The Western Invasive Plant Management: A Strategic Action Plan for the Sagebrush Biome represents the culmination of an unprecedented four-year collaboration among state and federal agencies investigating the threats of invasive plants to the sagebrush biome. The strategic plan identifies opportunities to overcome these threats through messaging, collaboration, prioritization, data sharing and increasing capacity to effectively implement cutting-edge, scientifically based management approaches across the Western landscape.

Each landowner, organization, and agency involved in the conservation of the sagebrush biome recognizes the important economic, environmental, and cultural values that are at risk from invasions of harmful exotic plant species. The ravages of wildfire in these Western landscapes are driven by these invasions, particularly invasive plants that increase wildfire frequency and intensity like cheatgrass. These invasions often result in declining private property values, economic losses due to reduced land productivity and health, and drastic changes in local community lifestyles. Moreover, the complexity of the invasive species problem is exacerbated by expanding drought and development.

Stakeholders across this landscape came together with a common vision, based on common concerns about the risk of invasive species, and on the necessary actions that have the potential to strategically halt or reverse the onslaught from these exotic invaders. This Strategic Action Plan applies broadly and at all levels.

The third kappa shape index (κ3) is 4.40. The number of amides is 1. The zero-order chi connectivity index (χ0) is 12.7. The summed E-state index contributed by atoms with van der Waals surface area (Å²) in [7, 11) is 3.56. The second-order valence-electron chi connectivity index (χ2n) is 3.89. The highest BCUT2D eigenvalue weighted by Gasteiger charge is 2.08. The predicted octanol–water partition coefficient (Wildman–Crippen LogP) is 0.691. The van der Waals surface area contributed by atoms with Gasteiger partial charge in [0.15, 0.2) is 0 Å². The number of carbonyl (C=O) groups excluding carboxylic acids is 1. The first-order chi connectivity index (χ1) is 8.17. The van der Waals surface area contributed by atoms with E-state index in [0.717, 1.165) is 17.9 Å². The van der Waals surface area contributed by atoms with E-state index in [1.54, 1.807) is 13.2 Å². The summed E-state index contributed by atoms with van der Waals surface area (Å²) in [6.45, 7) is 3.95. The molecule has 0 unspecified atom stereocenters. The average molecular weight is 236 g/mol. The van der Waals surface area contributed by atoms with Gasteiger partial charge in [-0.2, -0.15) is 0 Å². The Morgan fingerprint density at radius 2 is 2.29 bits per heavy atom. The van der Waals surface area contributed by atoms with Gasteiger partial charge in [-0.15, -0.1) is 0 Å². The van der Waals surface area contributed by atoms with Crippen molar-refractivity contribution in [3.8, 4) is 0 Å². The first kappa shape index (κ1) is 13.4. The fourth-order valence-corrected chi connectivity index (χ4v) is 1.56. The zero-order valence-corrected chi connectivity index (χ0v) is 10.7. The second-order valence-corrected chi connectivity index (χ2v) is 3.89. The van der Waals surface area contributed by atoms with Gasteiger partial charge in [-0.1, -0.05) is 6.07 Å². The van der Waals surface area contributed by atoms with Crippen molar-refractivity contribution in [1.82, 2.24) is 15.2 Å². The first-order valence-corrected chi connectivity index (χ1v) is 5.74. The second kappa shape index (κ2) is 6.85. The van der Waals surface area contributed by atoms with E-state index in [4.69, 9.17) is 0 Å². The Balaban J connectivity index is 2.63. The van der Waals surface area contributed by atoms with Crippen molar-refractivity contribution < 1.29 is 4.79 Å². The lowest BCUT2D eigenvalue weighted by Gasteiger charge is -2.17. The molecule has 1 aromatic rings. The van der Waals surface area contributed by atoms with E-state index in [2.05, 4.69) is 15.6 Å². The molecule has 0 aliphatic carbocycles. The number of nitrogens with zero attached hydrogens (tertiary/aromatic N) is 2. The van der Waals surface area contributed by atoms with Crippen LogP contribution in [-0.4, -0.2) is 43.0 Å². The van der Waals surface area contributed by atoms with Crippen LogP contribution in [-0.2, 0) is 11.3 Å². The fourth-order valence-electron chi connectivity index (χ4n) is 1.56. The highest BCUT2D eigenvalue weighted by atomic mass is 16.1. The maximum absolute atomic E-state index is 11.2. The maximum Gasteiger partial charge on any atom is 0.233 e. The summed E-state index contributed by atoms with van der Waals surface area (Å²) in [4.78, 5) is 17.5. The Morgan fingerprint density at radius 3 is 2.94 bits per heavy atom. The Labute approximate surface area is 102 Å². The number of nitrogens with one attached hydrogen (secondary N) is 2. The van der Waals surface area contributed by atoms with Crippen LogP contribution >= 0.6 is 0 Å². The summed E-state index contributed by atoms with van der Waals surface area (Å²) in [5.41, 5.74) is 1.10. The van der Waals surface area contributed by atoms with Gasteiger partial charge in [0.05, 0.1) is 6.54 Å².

Western Weeds Action Plan cover
Western Invasive Plant Management: A Strategic Action Plan for the Sagebrush Biome

In this bi-partisan and widely supported effort, the reader will likely find several components critical for helping address the invasive species issues they are currently encountering. A repeated concern raised by all stakeholders throughout the development of this Strategic Action Plan was the widespread lack of operational capacity and management capability to address invasive species; and a the need for major financial investments at all local, state, and federal levels. Private landowners, public land managers, and scientists know what to do to restore and protect the sagebrush biome; they just need resources to win the battles they face. This Strategic Action Plan is designed to change the paradigm for Western weed management, and serves as a foundation on which to build management capacity and develop stronger science-based policy decisions to guide all invasive plant management efforts in the future. It is not designed to function tactically, but focuses on high-level strategic approaches developed through years of dialog and assessment by those directly impacted by invasive species. Private individuals, government agencies, industry, and non-government groups are encouraged to actively embrace any one or more of the components of this plan that they are best suited to address. In the near-term, the release of this Strategic Action Plan will be hosted by the Western Weed Coordinating Committee (WWCC) and made available on their website. However, in the coming months the WWCC and its Western Weed Strategic Action Plan Working Group will be working to develop a more extensive webpage dedicated to making the Strategic Action Plan a “living document” through tracking its implementation and accomplishments.